>The following was preached at Veedersburg and Hillsboro UMC on Sunday, August 15, 2010.  The text for this week’s message is Hebrews 11:29-12:2.

The last couple of weeks, we have looked at passages that help us to understand what it means to live the Christian life.  Two weeks ago we looked at some of the practical application portion of Paul’s letter to the Colossians, and we saw the importance of keeping our minds occupied with heavenly things.  Last week we looked at the opening chapter of the book of Isaiah.  It was a difficult message for us to hear, but I think that just makes it all the more important.

The people of Israel had gotten to the point where their sacrificial system became a way for them to sin, and not have to worry about it.  If they sinned against God or their neighbor, they knew that their sacrifice would atone for it.  It was no big deal.  They were just shrugging off their sin.  In speaking through the prophet Isaiah, God lets the people know, in no uncertain terms, that this is unacceptable.  They cannot simply go through the motions of their faith and assume that everything will be all right.  Living a life of faith is about what is going on in your heart.  It doesn’t matter what you do or what you say if your heart is not in the right place.

Today, we are going to go in a little different direction.  Today’s Scripture is not so much about what to do or what not to do when it comes to our life of faith, but, rather, it’s a way for us to stop and take a look around.  We are not in this alone.  Nobody becomes a Christian without somebody else coming alongside, and nobody can mature in their faith by doing everything alone.  We need to have people to help us grow.  Now, keep that in mind because we are going to come back to it in a minute, but to begin with this morning, I want to take just a couple of minutes to introduce Hebrews, the letter where we find ourselves this morning.

First off, while tradition tells us that the apostle Paul is the author of this letter, the truth is, we don’t really know.  Nowhere in the letter is the author identified, and some of the grammar doesn’t match-up with Paul’s other writing, so say people who study such things.  It appears as though the recipient of the letter is a group of Jewish believers, and we can see that through some of the content, but also in the first verse, the author talks about how God spoke to “our fathers” through the prophets.
Just as we are not exactly sure who the author or audience for this letter is, we do not know exactly when it was written.  It is a pretty safe bet to say that it was written prior to the destruction of the Temple in Jerusalem in 70 A.D, but that only narrows it down to a 30-40 year window.

This letter is really more about encouraging believers to hold on to their faith in Jesus Christ.  The author spends quite a bit of time talking about how Jesus is greater than the angels, priests and the old covenantal system.  In Jesus, we see the fulfillment of all that God has been doing in history.  Instead of calling the people out of the old covenant, however, this letter encourages us to take the next step in faith and find true rest and peace in Jesus Christ.  In some sense, it is really about persevering in the faith no matter what obstacles may arise.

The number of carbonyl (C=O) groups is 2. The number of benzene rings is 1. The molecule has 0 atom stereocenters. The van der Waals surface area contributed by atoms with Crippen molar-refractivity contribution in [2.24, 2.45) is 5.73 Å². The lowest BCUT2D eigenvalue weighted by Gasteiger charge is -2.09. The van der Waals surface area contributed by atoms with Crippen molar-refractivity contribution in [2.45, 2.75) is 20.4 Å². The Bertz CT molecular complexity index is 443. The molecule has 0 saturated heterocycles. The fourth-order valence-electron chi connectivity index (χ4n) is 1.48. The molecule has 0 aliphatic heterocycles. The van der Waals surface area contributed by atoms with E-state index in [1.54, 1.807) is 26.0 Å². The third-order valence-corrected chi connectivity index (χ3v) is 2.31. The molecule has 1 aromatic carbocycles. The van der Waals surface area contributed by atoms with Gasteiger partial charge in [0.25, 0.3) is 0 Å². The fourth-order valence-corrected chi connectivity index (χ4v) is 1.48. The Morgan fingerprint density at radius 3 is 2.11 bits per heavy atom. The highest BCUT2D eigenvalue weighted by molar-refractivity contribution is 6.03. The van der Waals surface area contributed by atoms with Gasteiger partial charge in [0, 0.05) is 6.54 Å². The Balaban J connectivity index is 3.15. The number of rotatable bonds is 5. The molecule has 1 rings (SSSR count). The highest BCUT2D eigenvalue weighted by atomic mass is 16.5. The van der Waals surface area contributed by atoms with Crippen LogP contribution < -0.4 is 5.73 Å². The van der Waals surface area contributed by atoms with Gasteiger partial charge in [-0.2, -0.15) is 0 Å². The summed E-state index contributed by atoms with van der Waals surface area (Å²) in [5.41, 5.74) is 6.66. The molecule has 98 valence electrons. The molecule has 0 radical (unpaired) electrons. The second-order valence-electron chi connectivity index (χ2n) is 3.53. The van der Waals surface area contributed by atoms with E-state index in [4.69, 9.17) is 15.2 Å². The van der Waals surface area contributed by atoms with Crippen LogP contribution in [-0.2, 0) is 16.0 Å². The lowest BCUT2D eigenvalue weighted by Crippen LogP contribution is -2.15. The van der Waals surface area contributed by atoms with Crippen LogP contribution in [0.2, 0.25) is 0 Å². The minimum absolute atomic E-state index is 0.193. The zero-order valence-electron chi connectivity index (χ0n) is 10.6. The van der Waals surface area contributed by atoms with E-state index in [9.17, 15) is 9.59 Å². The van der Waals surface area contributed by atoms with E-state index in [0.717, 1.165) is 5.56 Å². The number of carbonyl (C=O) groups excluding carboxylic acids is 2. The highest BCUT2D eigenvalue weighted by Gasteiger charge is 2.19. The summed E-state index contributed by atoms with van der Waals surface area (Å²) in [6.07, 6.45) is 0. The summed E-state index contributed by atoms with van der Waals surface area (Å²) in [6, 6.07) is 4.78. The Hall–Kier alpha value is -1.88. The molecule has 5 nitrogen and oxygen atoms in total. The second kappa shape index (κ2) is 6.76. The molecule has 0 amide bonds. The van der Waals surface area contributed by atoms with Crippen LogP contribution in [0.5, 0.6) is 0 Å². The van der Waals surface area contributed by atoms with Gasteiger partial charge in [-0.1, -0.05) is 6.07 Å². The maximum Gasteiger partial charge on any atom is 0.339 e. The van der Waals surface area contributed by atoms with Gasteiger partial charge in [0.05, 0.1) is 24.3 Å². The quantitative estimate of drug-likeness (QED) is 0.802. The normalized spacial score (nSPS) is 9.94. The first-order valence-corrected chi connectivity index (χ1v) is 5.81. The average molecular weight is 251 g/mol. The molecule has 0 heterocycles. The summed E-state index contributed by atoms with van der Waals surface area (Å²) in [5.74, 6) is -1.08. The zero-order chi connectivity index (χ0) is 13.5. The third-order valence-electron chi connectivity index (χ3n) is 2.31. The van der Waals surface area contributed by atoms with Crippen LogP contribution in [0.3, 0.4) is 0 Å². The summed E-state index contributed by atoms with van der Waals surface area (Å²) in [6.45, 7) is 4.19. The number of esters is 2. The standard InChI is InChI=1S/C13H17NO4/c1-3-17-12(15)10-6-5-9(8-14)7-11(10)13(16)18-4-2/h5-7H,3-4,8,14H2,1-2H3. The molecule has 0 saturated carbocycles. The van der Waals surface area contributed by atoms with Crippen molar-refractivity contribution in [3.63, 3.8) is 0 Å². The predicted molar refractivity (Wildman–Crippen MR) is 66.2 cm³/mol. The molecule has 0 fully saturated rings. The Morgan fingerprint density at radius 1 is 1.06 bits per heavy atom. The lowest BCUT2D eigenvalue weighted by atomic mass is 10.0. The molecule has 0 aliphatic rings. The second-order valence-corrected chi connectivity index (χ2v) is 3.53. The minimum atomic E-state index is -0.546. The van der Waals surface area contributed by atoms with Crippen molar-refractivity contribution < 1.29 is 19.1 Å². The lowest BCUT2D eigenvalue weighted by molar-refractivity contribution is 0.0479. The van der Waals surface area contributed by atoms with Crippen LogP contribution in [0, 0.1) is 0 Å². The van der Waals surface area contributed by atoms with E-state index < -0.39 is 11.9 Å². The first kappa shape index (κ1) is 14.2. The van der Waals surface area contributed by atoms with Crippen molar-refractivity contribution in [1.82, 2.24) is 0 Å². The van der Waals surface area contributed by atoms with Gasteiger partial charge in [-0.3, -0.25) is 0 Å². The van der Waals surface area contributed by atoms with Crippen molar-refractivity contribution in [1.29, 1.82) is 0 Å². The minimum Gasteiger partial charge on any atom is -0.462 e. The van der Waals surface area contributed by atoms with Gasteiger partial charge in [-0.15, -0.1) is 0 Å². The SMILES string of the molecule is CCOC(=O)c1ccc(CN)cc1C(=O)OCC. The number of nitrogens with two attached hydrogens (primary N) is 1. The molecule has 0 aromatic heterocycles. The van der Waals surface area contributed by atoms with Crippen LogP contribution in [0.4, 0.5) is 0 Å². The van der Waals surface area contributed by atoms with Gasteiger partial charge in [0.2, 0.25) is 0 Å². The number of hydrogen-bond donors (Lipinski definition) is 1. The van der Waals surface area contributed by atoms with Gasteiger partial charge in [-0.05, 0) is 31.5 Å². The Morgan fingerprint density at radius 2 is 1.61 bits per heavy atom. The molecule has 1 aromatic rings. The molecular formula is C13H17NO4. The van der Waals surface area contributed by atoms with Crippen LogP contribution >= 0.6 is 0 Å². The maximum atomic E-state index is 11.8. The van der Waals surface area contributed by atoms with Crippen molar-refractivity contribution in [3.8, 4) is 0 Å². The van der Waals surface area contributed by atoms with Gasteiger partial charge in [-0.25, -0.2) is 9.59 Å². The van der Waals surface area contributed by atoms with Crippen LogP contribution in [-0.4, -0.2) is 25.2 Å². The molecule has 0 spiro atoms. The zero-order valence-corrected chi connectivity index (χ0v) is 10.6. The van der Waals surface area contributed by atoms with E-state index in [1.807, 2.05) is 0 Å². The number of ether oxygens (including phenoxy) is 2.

Hebrews 11 begins by giving us a definition of faith.  “Now faith is the assurance of things hoped for, the conviction of things not seen.”  When we come to today’s reading, we are coming to a part in the letter that points to the history of the people of Israel.  This is a section that would have brought to mind a ton of different stories of people that we can find in the Old Testament; stories that really meant something to the Jewish people.

Throughout the portion of the chapter that we didn’t read this morning, the writer talks about the stories of Cain & Abel, of Abraham and of Moses; stories that are rich and deep in significance.  We opened today’s reading with more great stories and figures for the people of Israel – the exodus from Egypt and the crossing of the Red Sea and the fall of Jericho.  Stories of great people of faith in their history – Rahab, a woman who wasn’t even an Israelite, but still displayed an amazing amount of faith; the judges, the kings, the prophets – all people who were far from perfect, but still were examples of faith for the Jewish people.

I find this passage to be really inspiring because it is a call to remember those who have gone before us in the faith.  And at the end of the section, the writer says that all of these people, these giants of the faith that had gone before us, though they were certainly commended for their faith, they never saw the fulfillment of God’s promises.  Their stories are stories that should inspire us to greatness in our faith, and yet, even they could not see what has been revealed to us through Jesus Christ.  As great as they were, there was still something more.